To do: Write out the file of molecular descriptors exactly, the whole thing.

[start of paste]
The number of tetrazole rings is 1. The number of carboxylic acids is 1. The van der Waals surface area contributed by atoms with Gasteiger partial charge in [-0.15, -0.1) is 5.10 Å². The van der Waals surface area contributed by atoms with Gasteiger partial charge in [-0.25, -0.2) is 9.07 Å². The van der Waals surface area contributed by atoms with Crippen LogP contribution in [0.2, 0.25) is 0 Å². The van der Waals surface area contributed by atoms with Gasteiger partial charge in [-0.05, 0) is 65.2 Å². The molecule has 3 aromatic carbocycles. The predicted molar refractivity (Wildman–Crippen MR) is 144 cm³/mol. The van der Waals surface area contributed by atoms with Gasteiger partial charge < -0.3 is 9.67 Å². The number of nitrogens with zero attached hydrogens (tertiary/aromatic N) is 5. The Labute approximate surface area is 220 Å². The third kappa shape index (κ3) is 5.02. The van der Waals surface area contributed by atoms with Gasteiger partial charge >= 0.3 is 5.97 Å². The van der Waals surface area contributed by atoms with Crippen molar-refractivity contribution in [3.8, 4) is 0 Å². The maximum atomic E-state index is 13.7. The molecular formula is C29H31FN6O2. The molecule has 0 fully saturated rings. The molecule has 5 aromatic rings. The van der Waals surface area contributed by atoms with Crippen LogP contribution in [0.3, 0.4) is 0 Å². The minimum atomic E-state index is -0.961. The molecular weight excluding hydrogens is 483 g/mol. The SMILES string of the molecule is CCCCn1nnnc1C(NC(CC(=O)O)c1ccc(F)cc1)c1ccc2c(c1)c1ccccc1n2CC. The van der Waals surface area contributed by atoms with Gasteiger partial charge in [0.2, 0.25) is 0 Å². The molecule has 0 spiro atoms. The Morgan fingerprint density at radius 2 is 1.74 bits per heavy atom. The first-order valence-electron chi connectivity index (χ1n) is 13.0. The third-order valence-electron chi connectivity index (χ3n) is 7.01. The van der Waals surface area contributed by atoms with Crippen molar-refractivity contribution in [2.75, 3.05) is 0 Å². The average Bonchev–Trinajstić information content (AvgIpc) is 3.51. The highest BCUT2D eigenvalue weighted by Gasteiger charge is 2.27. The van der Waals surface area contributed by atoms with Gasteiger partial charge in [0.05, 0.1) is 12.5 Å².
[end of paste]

The number of tetrazole rings is 1. The number of carboxylic acids is 1. The van der Waals surface area contributed by atoms with Gasteiger partial charge in [-0.15, -0.1) is 5.10 Å². The van der Waals surface area contributed by atoms with Gasteiger partial charge in [-0.25, -0.2) is 9.07 Å². The van der Waals surface area contributed by atoms with Crippen LogP contribution in [0.2, 0.25) is 0 Å². The van der Waals surface area contributed by atoms with Gasteiger partial charge in [-0.05, 0) is 65.2 Å². The molecule has 3 aromatic carbocycles. The predicted molar refractivity (Wildman–Crippen MR) is 144 cm³/mol. The van der Waals surface area contributed by atoms with Gasteiger partial charge < -0.3 is 9.67 Å². The number of nitrogens with zero attached hydrogens (tertiary/aromatic N) is 5. The Labute approximate surface area is 220 Å². The third kappa shape index (κ3) is 5.02. The van der Waals surface area contributed by atoms with Gasteiger partial charge >= 0.3 is 5.97 Å². The van der Waals surface area contributed by atoms with Crippen molar-refractivity contribution in [3.8, 4) is 0 Å². The maximum atomic E-state index is 13.7. The molecular formula is C29H31FN6O2. The molecule has 0 fully saturated rings. The molecule has 5 aromatic rings. The van der Waals surface area contributed by atoms with Crippen LogP contribution in [0.3, 0.4) is 0 Å². The minimum atomic E-state index is -0.961. The molecular weight excluding hydrogens is 483 g/mol. The SMILES string of the molecule is CCCCn1nnnc1C(NC(CC(=O)O)c1ccc(F)cc1)c1ccc2c(c1)c1ccccc1n2CC. The van der Waals surface area contributed by atoms with Gasteiger partial charge in [0.2, 0.25) is 0 Å². The molecule has 0 spiro atoms. The Morgan fingerprint density at radius 2 is 1.74 bits per heavy atom. The first-order valence-electron chi connectivity index (χ1n) is 13.0. The third-order valence-electron chi connectivity index (χ3n) is 7.01. The van der Waals surface area contributed by atoms with Crippen molar-refractivity contribution in [2.75, 3.05) is 0 Å². The average Bonchev–Trinajstić information content (AvgIpc) is 3.51. The highest BCUT2D eigenvalue weighted by Gasteiger charge is 2.27. The van der Waals surface area contributed by atoms with Gasteiger partial charge in [0.05, 0.1) is 12.5 Å².